Homeland security

You Are No Longer Free To Move About the Country


Janet Napolitano said last month that we should expect to soon see tighter restrictions at bus, train, and marine transportation centers, too. Here's a report about TSA, Border Patrol, and local police setting up a checkpoint at a Greyhound station in Tampa. Note how quickly preventing a possible terrorist attack expands to include catching illegal immigrants, and preventing drug and what sounds like "cash smuggling." (It's hard to tell from the audio.) Note also the complete and utter reverence the local news report bestows on these government agencies, who after all are merely "teaming up to keep your family safe."

A liberal blogger wrote to me in an email this week that libertarians who call the TSA pat-downs a violation of their civil liberties do a disservice to actual violations of civil liberties. It's not difficult to envision the day where anyone wishing to take mass transportation in this country will have to first submit to a government checkpoint, show ID, and answer questions about any excess cash, prescription medication, or any other items in his possession the government deems suspicious. If and when that happens, freedom of movement will essentially be dead. But it won't happen overnight. It'll happen incrementally. And each increment will, when taken in isolation, appear to some to be perfectly reasonable.

NEXT: Reasoners on the Radio: Nick Gillespie Talking Midterms, New Boss/Old Boss, on WBAL at 10.30a.m. ET

Editor's Note: We invite comments and request that they be civil and on-topic. We do not moderate or assume any responsibility for comments, which are owned by the readers who post them. Comments do not represent the views of Reason.com or Reason Foundation. We reserve the right to delete any comment for any reason at any time. Report abuses.

  1. This topic is now officially Four Lokoed.

    1. Speaking of Four Loko, I submitted a new definition to the urban dictionary:


      Unnecessarily banning a substance or activity enjoyed by young adults, due to media sensationalism, parental panic, and government overreach. Derived from the Great Four Loko Panic of 2010.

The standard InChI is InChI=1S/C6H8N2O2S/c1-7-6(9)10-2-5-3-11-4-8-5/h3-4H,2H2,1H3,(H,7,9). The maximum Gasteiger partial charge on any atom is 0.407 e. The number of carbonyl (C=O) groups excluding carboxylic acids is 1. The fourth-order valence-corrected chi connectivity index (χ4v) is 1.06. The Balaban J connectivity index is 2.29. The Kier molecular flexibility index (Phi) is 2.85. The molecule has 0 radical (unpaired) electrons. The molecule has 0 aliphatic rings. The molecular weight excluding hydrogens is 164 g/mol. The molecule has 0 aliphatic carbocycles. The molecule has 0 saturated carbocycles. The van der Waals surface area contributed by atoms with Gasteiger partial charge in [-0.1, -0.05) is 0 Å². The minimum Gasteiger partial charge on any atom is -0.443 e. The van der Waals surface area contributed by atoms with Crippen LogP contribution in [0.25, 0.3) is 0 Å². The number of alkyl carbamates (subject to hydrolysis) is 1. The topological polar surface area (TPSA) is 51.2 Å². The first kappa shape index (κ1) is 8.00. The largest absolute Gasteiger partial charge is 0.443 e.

You better stock up on some orgasm in a can before they fourloko it.

      Dude, did you hear? They fourlokoed Whipped Lightning! (Alcoholic whipped cream.)

      1. That’s not bad. I like it. 🙂

  2. what. the. fuck.

    1. You can thank pro-illegal-immigration and pro-terrorist and pro-sedition shitbags like yourself for this, Radical Butthole. People would probably object more to government intervention in these things if they didn’t notice what a bunch of anti-American be-more-like-Europe we-love-the-fascist-UN traitors you losertardians are, and how you never gave a damn about stopping illegal immigration and terrorism in the first place.

      Moreover, your determination to “spank” the Republicans helped give the Democrats a super majority. What the hell did you expect those commies to do with all that power, huh!? Fuck you, Radical Butthole, and may you be groped by a TSA agent who’s just groped another guy with herpes.

      1. what a bunch of anti-American be-more-like-Europe we-love-the-fascist-UN traitors you losertardians are [citation needed]

      2. So, if the Grand Old “It’s Perfectly Fine To Detain American Citizens Indefinitely” Party is returned to power in 2012, our civil liberties will be perfectly safe?

        Yeah, right. You people opened this door. The fact that our people have not closed it again does not give you a pass; it only means both parties need to be smacked around on this issue instead of just one.

        Point me to where you spoke out when Bush was shredding the Constitution, and I’ll be more inclined to listen when you scream about Obama scattering the pieces.

        1. P.S. to previous: The real fault, of course, lies with the American people. As long as there is political hay to be made by fearmongering and trampling civil liberties in the name of security–as long as we clamor to be kept “safe”–politicians in both parties will be only too eager to oblige.

          The only thing that will stop them is when they begin to notice their poll numbers going down, their focus groups getting unhappy, and their donor base drying up.

          1. “The only thing that will stop them is when they begin to notice their poll numbers going down, their focus groups getting unhappy, and their donor base drying up.”

            That won’t even be a problem since by then the masses will have been convinced that voting poses a risk to NS, so that process, too, has gone the way of the government via self-appointing.

            Hyperbole? Today, yes.


        2. Point me to where you spoke out when Bush was shredding the Constitution, and I’ll be more inclined to listen when you scream about Obama scattering the pieces.

          If you are talking to Reason in general, you can start here.

          Then just click the Archive link above and see any year from 2001-2009 for more examples.

          A search box is also available, try typing “Bush” into it and see if you can find any article saying that his violations on civil liberties were good.

          1. The commenter was replying to a Republican and not to Reason.